Soccer Stadium Puts Fenty In a Bind
Sunday, February 17, 2008
Mayor Adrian M. Fenty is in a dicey position as he contemplates how much he is willing to invest in a new professional soccer stadium in Southeast Washington. It's not just public money that Fenty would be risking: It's his hard-earned political capital and popularity, too.
Fenty's strong stand against public financing for the Nationals' baseball stadium while he was a member of the D.C. Council damaged the popularity of then-Mayor Anthony A. Williams (D) and helped cement the populist reputation that bolstered Fenty's mayoral bid.
Now, Fenty is under increasing pressure from residents in Ward 8, the city's poorest area, to build a stadium there to jump-start development. A key component of his campaign platform was a pledge to address the growing economic divide in the city, particularly east of the Anacostia River, where the 27,000-seat stadium would be built.
That apparent conflict might explain why Fenty (D), during a meeting with the council last week, appeared only moderately enthusiastic, some in attendance said, as he floated a proposal to use $190 million in public money and land for a stadium for D.C. United, the city's Major League Soccer team. The team plays at the 47-year-old RFK Stadium.
"The general idea was that he'd like to go forward but did not want to have another divisive battle reminiscent of the baseball stadium," said Jack Evans (D-Ward 2), one of the council's chief boosters of city stadiums. Fenty's position was, Evans said, "if there is real consensus on the council to do it, we'll do it. But if it's another food fight like baseball, we will not do it."
Raising the stakes for Fenty even higher is the possibility that United could leave the city for Prince George's County, where officials have begun courting team owner Victor B. MacFarlane. Although United does not have as deep a fan base in the city as do other Washington teams, Fenty is said to be mindful that former mayor Sharon Pratt's reign was largely defined by her failure to find a new D.C. home for the Redskins, who went to Landover.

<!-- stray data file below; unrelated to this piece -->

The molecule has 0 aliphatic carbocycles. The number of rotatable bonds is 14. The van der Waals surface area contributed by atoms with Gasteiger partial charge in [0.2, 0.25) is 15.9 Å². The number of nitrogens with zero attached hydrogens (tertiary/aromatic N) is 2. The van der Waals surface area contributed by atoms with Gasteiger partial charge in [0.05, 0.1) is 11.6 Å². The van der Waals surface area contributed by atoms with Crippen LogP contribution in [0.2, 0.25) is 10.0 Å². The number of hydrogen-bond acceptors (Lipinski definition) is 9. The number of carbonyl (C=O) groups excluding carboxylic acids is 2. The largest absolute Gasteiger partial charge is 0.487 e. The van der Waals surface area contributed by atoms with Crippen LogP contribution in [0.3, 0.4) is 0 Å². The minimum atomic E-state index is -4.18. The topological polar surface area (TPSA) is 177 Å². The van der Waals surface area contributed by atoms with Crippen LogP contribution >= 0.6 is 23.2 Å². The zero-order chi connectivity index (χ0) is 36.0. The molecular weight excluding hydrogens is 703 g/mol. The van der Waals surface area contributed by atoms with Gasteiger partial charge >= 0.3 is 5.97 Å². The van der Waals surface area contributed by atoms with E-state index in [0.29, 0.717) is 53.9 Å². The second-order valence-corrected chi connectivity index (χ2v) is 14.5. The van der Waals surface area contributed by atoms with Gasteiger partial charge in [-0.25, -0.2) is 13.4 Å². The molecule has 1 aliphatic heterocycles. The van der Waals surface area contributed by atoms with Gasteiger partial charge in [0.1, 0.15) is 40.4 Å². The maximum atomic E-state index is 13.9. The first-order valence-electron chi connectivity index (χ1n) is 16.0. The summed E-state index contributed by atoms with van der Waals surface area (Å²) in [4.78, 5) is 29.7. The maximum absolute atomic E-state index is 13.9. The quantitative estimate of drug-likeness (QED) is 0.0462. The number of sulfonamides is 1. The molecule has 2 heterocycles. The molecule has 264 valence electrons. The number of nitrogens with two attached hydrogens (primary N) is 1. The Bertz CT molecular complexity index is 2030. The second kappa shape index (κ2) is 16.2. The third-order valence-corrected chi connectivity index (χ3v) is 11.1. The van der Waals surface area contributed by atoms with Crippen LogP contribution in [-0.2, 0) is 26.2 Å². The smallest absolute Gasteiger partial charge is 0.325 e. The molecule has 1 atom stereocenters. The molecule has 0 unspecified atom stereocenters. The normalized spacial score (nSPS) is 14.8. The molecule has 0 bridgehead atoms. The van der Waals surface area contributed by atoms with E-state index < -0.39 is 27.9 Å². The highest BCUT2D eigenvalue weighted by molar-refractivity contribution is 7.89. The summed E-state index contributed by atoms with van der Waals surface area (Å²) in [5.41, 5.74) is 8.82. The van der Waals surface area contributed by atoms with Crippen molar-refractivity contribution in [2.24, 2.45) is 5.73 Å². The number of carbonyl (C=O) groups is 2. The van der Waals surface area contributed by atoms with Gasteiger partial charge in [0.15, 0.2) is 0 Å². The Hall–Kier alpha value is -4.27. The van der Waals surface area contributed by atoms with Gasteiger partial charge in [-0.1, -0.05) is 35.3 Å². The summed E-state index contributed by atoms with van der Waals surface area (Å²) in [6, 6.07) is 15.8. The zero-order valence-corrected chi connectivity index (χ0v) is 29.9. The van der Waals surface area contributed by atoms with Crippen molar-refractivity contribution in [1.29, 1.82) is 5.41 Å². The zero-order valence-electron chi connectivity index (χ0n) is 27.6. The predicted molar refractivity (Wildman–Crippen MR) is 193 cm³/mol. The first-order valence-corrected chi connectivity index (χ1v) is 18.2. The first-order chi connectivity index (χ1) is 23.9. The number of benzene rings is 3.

Sources in Fenty's administration said the mayor was prepared to announce a stadium deal during a news conference Thursday in Ward 8, in which he detailed the redevelopment of the 110-acre Poplar Point, near the Anacostia River. Instead, having gotten a lukewarm response from the council about a stadium, Fenty did not mention soccer in his opening remarks and was evasive when asked about the stadium by reporters.
"Nothing final is in place," he said. "We are reviewing various proposals. If it makes sense for the District of Columbia, we'll pursue it."
To the social activists who opposed the baseball stadium and remember Fenty as an ally, his flirtation with soccer has them shaking their heads. At the news conference, the mayor said he balked at the baseball deal only because the city was required to foot the entire $611 million price tag. Fenty said that if Major League Baseball had agreed to share the burden, he might have felt different.
But Ed Lazere, executive director of the D.C. Fiscal Policy Institute, a liberal think tank that studies city budget issues, said Fenty has a short memory. Lazere said that the mayor fundamentally objected to the idea of taxpayers subsidizing wealthy baseball owners and argued that stadiums do not produce economic benefits worthy of their costs.
"The arguments that Adrian Fenty made as a council member still apply," Lazere said.
What also still applies are the campaign promises Fenty made to residents who say their neighborhoods east of the Anacostia were left behind during the downtown revitalization during Williams's tenure.